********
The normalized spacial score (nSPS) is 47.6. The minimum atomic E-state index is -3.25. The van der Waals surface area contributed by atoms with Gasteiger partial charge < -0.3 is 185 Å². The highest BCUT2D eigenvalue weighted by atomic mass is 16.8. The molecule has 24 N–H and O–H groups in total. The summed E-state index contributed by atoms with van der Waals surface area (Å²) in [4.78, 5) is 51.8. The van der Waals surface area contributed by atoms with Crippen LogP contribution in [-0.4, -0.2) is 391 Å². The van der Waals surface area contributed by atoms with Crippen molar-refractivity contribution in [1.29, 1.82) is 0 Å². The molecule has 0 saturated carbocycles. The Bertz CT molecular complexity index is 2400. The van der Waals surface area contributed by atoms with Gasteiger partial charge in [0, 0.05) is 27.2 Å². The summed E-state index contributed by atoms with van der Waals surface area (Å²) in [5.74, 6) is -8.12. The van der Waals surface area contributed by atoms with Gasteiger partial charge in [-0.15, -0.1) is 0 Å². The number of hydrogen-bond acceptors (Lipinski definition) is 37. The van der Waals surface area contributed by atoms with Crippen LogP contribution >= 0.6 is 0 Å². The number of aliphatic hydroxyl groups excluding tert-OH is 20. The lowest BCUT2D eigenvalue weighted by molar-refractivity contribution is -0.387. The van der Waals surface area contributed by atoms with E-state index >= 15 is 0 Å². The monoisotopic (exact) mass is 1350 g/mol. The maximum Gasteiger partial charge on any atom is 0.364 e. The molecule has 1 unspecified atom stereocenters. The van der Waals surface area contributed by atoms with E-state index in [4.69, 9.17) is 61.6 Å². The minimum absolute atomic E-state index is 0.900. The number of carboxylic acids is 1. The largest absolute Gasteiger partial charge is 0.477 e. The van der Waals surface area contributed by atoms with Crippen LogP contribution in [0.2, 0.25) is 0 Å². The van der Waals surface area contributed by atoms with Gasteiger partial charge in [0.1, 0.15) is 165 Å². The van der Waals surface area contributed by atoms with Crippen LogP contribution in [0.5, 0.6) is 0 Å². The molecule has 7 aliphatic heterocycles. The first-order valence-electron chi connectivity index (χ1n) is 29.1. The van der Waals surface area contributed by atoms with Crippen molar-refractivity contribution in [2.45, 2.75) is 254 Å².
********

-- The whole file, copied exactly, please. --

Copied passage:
The normalized spacial score (nSPS) is 47.6. The minimum atomic E-state index is -3.25. The van der Waals surface area contributed by atoms with Gasteiger partial charge < -0.3 is 185 Å². The highest BCUT2D eigenvalue weighted by atomic mass is 16.8. The molecule has 24 N–H and O–H groups in total. The summed E-state index contributed by atoms with van der Waals surface area (Å²) in [4.78, 5) is 51.8. The van der Waals surface area contributed by atoms with Crippen LogP contribution in [-0.4, -0.2) is 391 Å². The van der Waals surface area contributed by atoms with Crippen molar-refractivity contribution in [1.29, 1.82) is 0 Å². The molecule has 0 saturated carbocycles. The Bertz CT molecular complexity index is 2400. The van der Waals surface area contributed by atoms with Gasteiger partial charge in [0, 0.05) is 27.2 Å². The summed E-state index contributed by atoms with van der Waals surface area (Å²) in [5.74, 6) is -8.12. The van der Waals surface area contributed by atoms with Gasteiger partial charge in [-0.15, -0.1) is 0 Å². The number of hydrogen-bond acceptors (Lipinski definition) is 37. The van der Waals surface area contributed by atoms with Crippen LogP contribution >= 0.6 is 0 Å². The number of aliphatic hydroxyl groups excluding tert-OH is 20. The lowest BCUT2D eigenvalue weighted by molar-refractivity contribution is -0.387. The van der Waals surface area contributed by atoms with E-state index >= 15 is 0 Å². The monoisotopic (exact) mass is 1350 g/mol. The maximum Gasteiger partial charge on any atom is 0.364 e. The molecule has 1 unspecified atom stereocenters. The van der Waals surface area contributed by atoms with E-state index in [4.69, 9.17) is 61.6 Å². The minimum absolute atomic E-state index is 0.900. The number of carboxylic acids is 1. The largest absolute Gasteiger partial charge is 0.477 e. The van der Waals surface area contributed by atoms with Crippen LogP contribution in [0.2, 0.25) is 0 Å². The van der Waals surface area contributed by atoms with Gasteiger partial charge in [0.1, 0.15) is 165 Å². The van der Waals surface area contributed by atoms with Crippen LogP contribution in [0.5, 0.6) is 0 Å². The molecule has 7 aliphatic heterocycles. The first-order valence-electron chi connectivity index (χ1n) is 29.1. The van der Waals surface area contributed by atoms with Crippen molar-refractivity contribution in [2.45, 2.75) is 254 Å².